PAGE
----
Deena McMahon on Childhood Trauma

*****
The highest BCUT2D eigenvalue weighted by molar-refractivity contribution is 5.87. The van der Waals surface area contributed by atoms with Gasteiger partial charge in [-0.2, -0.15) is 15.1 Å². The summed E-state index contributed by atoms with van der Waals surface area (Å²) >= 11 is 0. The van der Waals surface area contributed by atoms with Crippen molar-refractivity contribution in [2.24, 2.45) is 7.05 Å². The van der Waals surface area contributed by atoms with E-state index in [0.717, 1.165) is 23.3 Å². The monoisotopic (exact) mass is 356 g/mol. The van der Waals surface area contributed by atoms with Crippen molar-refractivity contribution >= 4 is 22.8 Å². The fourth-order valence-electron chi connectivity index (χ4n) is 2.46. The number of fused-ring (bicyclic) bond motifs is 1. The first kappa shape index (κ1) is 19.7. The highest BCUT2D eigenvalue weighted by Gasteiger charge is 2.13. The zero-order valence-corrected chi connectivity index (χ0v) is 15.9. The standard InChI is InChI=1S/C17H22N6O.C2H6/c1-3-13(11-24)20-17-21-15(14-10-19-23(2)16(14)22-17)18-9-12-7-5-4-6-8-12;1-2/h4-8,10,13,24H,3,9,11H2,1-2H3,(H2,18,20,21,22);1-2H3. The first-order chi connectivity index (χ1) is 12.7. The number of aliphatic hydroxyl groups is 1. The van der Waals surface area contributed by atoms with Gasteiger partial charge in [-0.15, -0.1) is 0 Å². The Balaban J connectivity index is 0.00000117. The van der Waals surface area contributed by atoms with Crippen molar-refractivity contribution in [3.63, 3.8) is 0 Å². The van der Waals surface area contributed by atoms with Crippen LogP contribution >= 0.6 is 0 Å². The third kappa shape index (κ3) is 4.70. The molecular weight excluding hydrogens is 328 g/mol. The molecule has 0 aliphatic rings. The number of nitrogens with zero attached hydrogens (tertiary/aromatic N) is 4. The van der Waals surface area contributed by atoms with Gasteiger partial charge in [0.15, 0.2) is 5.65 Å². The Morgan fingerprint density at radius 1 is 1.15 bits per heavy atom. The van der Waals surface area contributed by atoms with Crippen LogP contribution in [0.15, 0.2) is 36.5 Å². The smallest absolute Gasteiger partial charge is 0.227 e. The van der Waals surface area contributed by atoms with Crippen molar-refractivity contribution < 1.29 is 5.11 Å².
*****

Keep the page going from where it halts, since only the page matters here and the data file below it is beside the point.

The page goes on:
I have a thorough understanding of the neurobiological impact that trauma has on a child’s brain. I specialize in addressing the short- and long-term problems that children experience from being exposed to multiple and/or severe trauma. This would be considered — loss of multiple caretakers through death, adoption or foster care; early childhood neglect; physical or sexual abuse; witnessing family violence; witnessing or being part of a traumatic event that the child experiences as life threatening. These children need immediate and intense services to the extent that that is possible. Services that are most effective include the child and the caregiver. It involves teaching the child to reflect on the past in a way that they feel they have control in the present. Areas of strengths and competencies are identified to assist in alleviating the anxiety a child experiences. Using cognitive processes and sensory interventions, a child’s mind and body can gradually learn to feel safe. Children who have experienced trauma typically have a great deal of difficulty managing their moods and emotions. Building competence in the area of affect regulation is critical to helping these children gain an improved sense of well being. Because children who have experienced trauma routinely feel vulnerable and unsafe, strategies are engaged to help the child find ways to verbally express their trauma story and ways to interact with their environment and feel comfortable. Theraplay strategies are frequently used to teach the child to relax, to accept nurture, to tolerate challenge and to operate within the structure of a relationship. Children need to learn how to play because play is the venue they use to express themselves.